Reply
    • anonymous February 26, 2015, 7:23 pm

      Sell the vegetables out of the back of your truck in a corner in town somewhere, or sell to a friend who owns a community story. Maybe he would allow you to display your vegetables in his business. I personally enjoy selling out of the back of my pickup.. To hell with licenses, permits and other means of keeping up with my income that conniving pigs invent..

      Reply
  • Pineslayer January 16, 2014, 5:24 pm

    We are living in our initial BOL. We could stick it out here for a while, maybe indefinitely, but living at altitude isn’t for the soft. I wanted to be away from the potential chaos. I love the idea of owning some flat, black dirt land and have my eye on some, but I don’t trust….yea I don’t trust. It is a problem. I feel that if it does hit the fan, I want to be away from humanity for a while until things calm down. If it doesn’t, then I made the right decision. If it does, then I can move or stay put and I made the right decision. This is all assuming that we can sustain ourselves. It is a constant struggle to predict how bad things are going to get and make educated decisions about time and money. This spring I am going to triple my plantings.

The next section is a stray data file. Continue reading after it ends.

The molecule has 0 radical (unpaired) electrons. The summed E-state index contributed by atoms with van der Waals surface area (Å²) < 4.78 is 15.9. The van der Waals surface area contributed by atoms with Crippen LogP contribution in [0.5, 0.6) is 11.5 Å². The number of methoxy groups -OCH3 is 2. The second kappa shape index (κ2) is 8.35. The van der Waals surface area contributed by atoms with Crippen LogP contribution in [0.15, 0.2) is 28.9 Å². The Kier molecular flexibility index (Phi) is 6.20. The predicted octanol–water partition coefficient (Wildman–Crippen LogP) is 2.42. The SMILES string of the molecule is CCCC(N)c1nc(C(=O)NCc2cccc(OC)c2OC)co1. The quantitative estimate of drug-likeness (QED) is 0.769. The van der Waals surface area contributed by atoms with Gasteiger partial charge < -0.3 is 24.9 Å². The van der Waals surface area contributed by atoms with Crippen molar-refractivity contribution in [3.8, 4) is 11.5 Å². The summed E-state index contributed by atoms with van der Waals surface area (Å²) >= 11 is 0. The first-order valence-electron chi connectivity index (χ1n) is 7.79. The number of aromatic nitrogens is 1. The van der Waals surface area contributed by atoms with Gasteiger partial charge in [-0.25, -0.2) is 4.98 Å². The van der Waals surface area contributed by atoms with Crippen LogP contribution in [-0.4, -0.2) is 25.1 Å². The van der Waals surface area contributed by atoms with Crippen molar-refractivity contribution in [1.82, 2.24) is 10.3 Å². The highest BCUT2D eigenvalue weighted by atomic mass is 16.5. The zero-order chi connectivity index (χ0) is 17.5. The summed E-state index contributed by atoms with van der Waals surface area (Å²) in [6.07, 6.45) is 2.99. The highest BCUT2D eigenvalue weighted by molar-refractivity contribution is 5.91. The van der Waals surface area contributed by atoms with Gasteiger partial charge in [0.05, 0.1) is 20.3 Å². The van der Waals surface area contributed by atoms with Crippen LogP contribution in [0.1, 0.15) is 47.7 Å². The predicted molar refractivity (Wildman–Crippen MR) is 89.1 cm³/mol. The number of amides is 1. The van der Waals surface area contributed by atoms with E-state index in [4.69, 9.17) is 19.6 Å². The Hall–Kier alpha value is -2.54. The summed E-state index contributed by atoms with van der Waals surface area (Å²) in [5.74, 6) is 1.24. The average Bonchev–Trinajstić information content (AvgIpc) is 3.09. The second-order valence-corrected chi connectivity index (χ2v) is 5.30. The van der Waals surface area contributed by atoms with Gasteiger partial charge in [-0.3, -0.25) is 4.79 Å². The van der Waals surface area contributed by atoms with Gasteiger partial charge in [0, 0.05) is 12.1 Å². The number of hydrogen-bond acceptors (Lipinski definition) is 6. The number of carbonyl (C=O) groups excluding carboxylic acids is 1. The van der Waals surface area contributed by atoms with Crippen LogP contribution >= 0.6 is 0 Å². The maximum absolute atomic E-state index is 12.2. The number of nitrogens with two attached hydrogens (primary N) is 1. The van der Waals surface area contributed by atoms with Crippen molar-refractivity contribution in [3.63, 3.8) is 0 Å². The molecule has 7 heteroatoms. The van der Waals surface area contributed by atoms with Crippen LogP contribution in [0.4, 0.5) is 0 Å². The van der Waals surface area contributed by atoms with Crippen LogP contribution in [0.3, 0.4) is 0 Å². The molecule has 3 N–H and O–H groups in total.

Onward and upward!

    Reply
  • j.r. guerra in s. tx. January 17, 2014, 8:29 am

    There is an excellent blog named “The Ultimate Answer to Kings” who has an excellent post on several points on what it takes to live out in the boonies and maintain sanity. Not business advice, more the attitude. The post was titled “One Year Later” – its worth reading.

    $$$ is definitely a big factor – most people who move back to the urbans do so because they ran out of money to keep it up.

    I hope it all works out – you certainly have the ‘can do’ attitude.

    Reply
    • Calamity Jane January 17, 2014, 10:58 am